On Monday Washington Governor Jay Inslee (D) announced a clean energy proposal to move his state to a “carbon-neutral” electricity supply by 2030, and 100% clean electricity by 2045. This is part of a range of reforms aimed at reducing greenhouse gas emissions 25% below 1990 levels by 2035, and is expected to be introduced as a package of bills when the legislature reconvenes in January.
These two goals appear on the surface somewhat redundant, the exact definitions of “carbon-neutral” and “clean” were not given in the documents accompanying the announcement.
The proposal has an emphasis on eliminating coal in the state’s electricity supply, and a fact sheet notes that the legislation will eliminate imports of coal by 2025 – the same year that the state’s final coal plant is scheduled to retire. Coal met 13% of Washington’s electricity demand in 2017.
Clean energy standard, incentives and more
While only a summary of the proposed mechanisms to reach these targets was provided, the legislation appears to set up a clean energy standard, similar to the one passed in California, whereby utilities must entirely eliminate fossil fuels in their electricity supply by 2045.
There are a number of other proposals included in what is described as complementary legislation. This includes:
- 10-year extension of the sales and use tax incentive for renewable energy machinery and equipment
- reform of the energy siting process, including modifying the composition of the state’s board and streamlining review of certain projects
- expanding funding for the state’s solar energy production initiative
As part of the policy package, Governor Inslee is planning the following investments through his budget proposal:
- $22 million in grid modernization
- $18 million in strategic R&D for new and emerging clean energy technologies
- $12 million to non-profit energy efficiency and renewable energy lenders
- $6 million to the sate’s solar incentive program
Opportunities for solar
And as Washington already gets 2/3 of its electricity from hydro – the largest portion of any state – the state’s electricity portfolio is already remarkably clean and the task of decarbonizing electricity will be much easier than in other states. But there are still opportunities for both wind, particularly given the potential along the Columbia River Valley, and solar.
Washington has built very little solar to date. According to Solar Energy Industries Association (SEIA), the state had installed 133 MW through the second quarter of this year, putting it 31st for installed capacity to date. The large majority of this is residential systems, however in October Swinerton and Strata Solar put online a 28 MW project, the largest in the state to date.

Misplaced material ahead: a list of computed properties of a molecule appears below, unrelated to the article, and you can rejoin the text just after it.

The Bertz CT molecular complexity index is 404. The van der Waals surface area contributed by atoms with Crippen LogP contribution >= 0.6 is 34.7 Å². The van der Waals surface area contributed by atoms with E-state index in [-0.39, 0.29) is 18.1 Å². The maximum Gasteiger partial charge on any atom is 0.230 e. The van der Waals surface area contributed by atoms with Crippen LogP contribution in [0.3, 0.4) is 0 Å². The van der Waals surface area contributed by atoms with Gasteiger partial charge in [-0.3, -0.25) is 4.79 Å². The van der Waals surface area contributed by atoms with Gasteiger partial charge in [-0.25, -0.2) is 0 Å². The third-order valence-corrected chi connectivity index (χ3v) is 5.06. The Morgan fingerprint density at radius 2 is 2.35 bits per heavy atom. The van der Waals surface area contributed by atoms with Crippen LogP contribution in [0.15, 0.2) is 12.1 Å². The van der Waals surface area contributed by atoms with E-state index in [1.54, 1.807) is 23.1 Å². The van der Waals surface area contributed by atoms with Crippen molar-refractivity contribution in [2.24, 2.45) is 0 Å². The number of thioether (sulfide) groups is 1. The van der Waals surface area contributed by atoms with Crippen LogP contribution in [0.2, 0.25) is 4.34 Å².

This relative lack of development in Washington is not due to lack of resources. While most of the population of the state is in Seattle and surrounding cities in the rainy and cloudy Western third of Washington, the relatively arid lands east of the Cascade Mountains provide much better solar potential, and this is where large-scale solar development is beginning to take off.
As such, there may be a significant market for solar of all scales in the state. Additionally the task of integrating higher levels of solar and wind may be easier than in other states, given Washington’s abundance of hydropower. In both Scandinavia and Costa Rica, hydropower has been successfully used to help the variable output of wind match the patterns of electricity demand.
The nuclear question
Another open question in the legislation is the role of the 1.1 GW Columbia Generating Station, the Pacific Northwest’s sole remaining nuclear power plant and one of only two in operation on the West Coast. As the plant went online in 1984, it is one of the newest in the U.S. nuclear fleet, and it is possible that its output – which comprised 4% of the state’s electricity – will be included in the definition of “clean”.
Nuclear appeared nowhere in the accompanying documents, so until the legislation is filed, it may be difficult to know these details.
While the changes to the electricity supply are expected to deliver the largest single portion of reductions, the plan also includes a proposal to clean transportation emissions. This includes a clean fuel standard similar to that in Oregon, California and British Columbia.
But while electric vehicles are also mentioned, details are sparse, stating merely that the proposal will “build upon current efforts to promote electric vehicles and ferries and ensures electric and zero-emission vehicle options are a more affordable and convenient option for consumers across the state.
Governor Inslee’s proposal can also be seen in light of the recent spectacular failure of the third attempts to tax carbon in the state. On November 6th voters rejected a tax of $15 per ton on carbon by 56%-43%, following massive spending by the oil and gas industry.
Proposals to decarbonize electricity have had much greater success than carbon taxes, and in particular this proposal is much less likely to run into opposition from the oil industry, given that it has a lighter touch on transportation fuel, which is by far the largest source of demand for petroleum.
But it could also be kicking the can down the road to some degree, as transportation represents the largest source of greenhouse gas emissions in Washington State and nationally.